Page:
Less than 20% of those diagnosed with a brain tumour survive beyond five years
Horses and riders get their Hats on for Brain Tumour Research!
A teenager who says her beloved pony helped her recover from a brain tumour is organising a charity event to raise funds for scientists working to find a cure for the disease.
Lily Hawkins, aged 14, is encouraging riders and their charges to get involved in Wear A Hat Day which, this year, takes place on Thursday 29th March across the UK.
At the age of six, Lily was diagnosed with a brain tumour after suffering headaches, problems with her balance, and vomiting. She underwent two operations to remove a grade one pilocytic astrocytoma and continues to have MRI scans to monitor the remaining one per cent of the tumour which could not be removed.
Now studying for her GCSEs at The Buckingham School, Lily is organising her horsey Wear A Hat Day event at a livery stables in Akeley Wood run by her grandmother Val. There will be mounted and non-mounted games, lots of hats on both horses and riders, plus a raffle.
Lily said: “My pony Jester means the world to me. He helped me get my balance back after my surgery and he gave me the confidence to help me walk again properly.
“Before he came to my grandmother’s stables, Jester had had a difficult time and there were problems with his behaviour. We’ve been there for each other through such a lot and now have a very special bond. We have spent so much time together that he instinctively knows when my head hurts and will come up to me for a quiet cuddle. I don’t know what I would do without him and, in a way, I feel we have saved each other.”
Wear A Hat Day has raised over a million pounds since it was launched by the charity Brain Tumour Research nine years ago and is the culmination of Brain Tumour Awareness Month in March. The big day will see schools, workplaces, families and individuals across the UK fundraising and taking part in fun events to raise awareness of brain tumours and help fund life-saving research.
Brain tumours kill more children and adults under the age of 40 than any other cancer, yet just 1% of the national spend on cancer research has been allocated to this devastating disease. Funds raised through Wear A Hat Day 2018 will develop the charity’s network of world-class brain tumour research centres in the UK.
Sue Farrington Smith, the Chief Executive of Brain Tumour Research who lives in Padbury, said: “Brain tumours are indiscriminate; they can affect anyone, at any age. We are extremely grateful to Lily for getting involved and hope people will support her and be inspired to hold their own events. It’s as easy as wearing a hat and making a donation!”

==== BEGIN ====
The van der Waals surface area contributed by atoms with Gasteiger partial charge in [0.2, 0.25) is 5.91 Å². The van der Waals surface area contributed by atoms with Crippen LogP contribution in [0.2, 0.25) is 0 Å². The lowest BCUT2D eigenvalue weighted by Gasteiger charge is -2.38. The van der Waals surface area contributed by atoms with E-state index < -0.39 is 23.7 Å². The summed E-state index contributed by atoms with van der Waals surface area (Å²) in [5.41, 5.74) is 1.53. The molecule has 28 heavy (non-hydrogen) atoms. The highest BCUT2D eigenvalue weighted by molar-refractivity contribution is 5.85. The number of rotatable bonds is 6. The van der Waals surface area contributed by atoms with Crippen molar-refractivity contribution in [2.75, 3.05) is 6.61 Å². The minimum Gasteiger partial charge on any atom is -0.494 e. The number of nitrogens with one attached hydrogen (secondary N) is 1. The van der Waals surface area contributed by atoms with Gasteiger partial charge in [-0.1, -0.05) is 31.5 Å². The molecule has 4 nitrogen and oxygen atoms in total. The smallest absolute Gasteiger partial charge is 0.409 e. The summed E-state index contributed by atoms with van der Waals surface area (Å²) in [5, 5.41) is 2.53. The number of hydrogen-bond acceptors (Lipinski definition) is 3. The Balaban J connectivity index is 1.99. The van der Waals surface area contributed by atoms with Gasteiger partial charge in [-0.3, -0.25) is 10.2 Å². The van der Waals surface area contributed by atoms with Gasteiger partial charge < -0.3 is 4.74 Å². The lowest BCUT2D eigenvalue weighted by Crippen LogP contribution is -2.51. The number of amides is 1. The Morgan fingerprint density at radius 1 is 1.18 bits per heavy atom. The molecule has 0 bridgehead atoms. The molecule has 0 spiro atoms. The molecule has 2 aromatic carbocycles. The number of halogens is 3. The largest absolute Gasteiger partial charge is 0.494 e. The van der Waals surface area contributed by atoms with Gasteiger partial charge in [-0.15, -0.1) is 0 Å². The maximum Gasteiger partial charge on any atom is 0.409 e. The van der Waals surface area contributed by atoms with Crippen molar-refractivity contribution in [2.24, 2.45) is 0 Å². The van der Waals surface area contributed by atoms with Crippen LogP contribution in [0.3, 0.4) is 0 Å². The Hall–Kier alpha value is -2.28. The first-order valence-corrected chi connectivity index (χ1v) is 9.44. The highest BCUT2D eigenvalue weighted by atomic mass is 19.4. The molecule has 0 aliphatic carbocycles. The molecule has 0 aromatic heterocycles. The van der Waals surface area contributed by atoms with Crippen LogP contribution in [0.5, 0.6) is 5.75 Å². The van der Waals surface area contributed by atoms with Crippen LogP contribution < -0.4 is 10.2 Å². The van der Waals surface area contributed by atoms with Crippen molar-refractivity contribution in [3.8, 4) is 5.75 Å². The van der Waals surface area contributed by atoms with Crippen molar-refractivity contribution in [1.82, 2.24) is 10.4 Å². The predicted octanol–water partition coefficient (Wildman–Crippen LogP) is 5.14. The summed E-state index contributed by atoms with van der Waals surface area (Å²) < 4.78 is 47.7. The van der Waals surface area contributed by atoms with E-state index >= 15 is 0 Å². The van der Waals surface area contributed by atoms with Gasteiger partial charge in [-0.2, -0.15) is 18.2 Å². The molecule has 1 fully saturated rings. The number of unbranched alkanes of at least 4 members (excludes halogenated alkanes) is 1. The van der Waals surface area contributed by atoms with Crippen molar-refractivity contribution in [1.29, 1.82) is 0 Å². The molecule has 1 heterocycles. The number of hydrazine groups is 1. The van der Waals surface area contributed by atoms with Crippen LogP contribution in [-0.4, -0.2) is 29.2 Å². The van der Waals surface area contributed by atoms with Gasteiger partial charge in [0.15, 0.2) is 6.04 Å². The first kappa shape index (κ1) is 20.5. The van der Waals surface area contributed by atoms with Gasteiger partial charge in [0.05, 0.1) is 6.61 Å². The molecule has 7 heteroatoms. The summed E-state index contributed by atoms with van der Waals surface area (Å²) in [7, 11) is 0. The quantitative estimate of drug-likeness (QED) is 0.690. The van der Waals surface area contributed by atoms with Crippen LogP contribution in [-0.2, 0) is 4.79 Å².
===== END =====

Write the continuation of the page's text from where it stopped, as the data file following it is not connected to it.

To get involved, or donate, please visit: www.wearahatday.org or text HAT to 70660 to donate £5*
* Texts cost £5 plus network charge. Brain Tumour Research receives 100% of your donation. Obtain the bill payer’s permission. Call 01908 867200 with any queries.
For further information, please contact:
Susan Castle-Smith at Brain Tumour Research on 01908 867206 or 07887 241639 or Susan@braintumourresearch.org
Notes to Editors
Brain Tumour Research is the only national charity in the UK focused on funding sustainable research to find a cure for brain tumours. We have established a game-changing network of world-class Research Centres of Excellence in the UK. Embracing passionate member charities nationwide, over £6 million was raised towards research and support during 2017.
We are campaigning to see the national spend on research into brain tumours increased to £30 - £35 million a year, in line with breast cancer and leukaemia. The unprecedented success of our 2015 petition led to the 2016 Westminster Hall debate and Brain Tumour Research taking a leading role in the Government’s Task and Finish Working Group convened to tackle the historic underfunding for research with the report being published in January 2018.
Key statistics on brain tumours:
- Brain tumours kill more children and adults under the age of 40 than any other cancer
- They kill more children than leukaemia
- They kill more men under 45 than prostate cancer
- They kill more women under 35 than breast cancer
- Just 1% of the national spend on cancer research has been allocated to this devastating disease
- In the UK 16,000 people each year are diagnosed with a brain tumour
- Less than 20% of those diagnosed with a brain tumour survive beyond five years compared with an average of 50% across all cancers
- Brain tumours are indiscriminate; they can affect anyone at any age
- Incidences of, and deaths from, brain tumours are increasing.
Please quote Brain Tumour Research as the source when using this information. Additional facts and statistics are available from our website including our latest Report on National Research Funding. We can also provide case-studies and research expertise for media.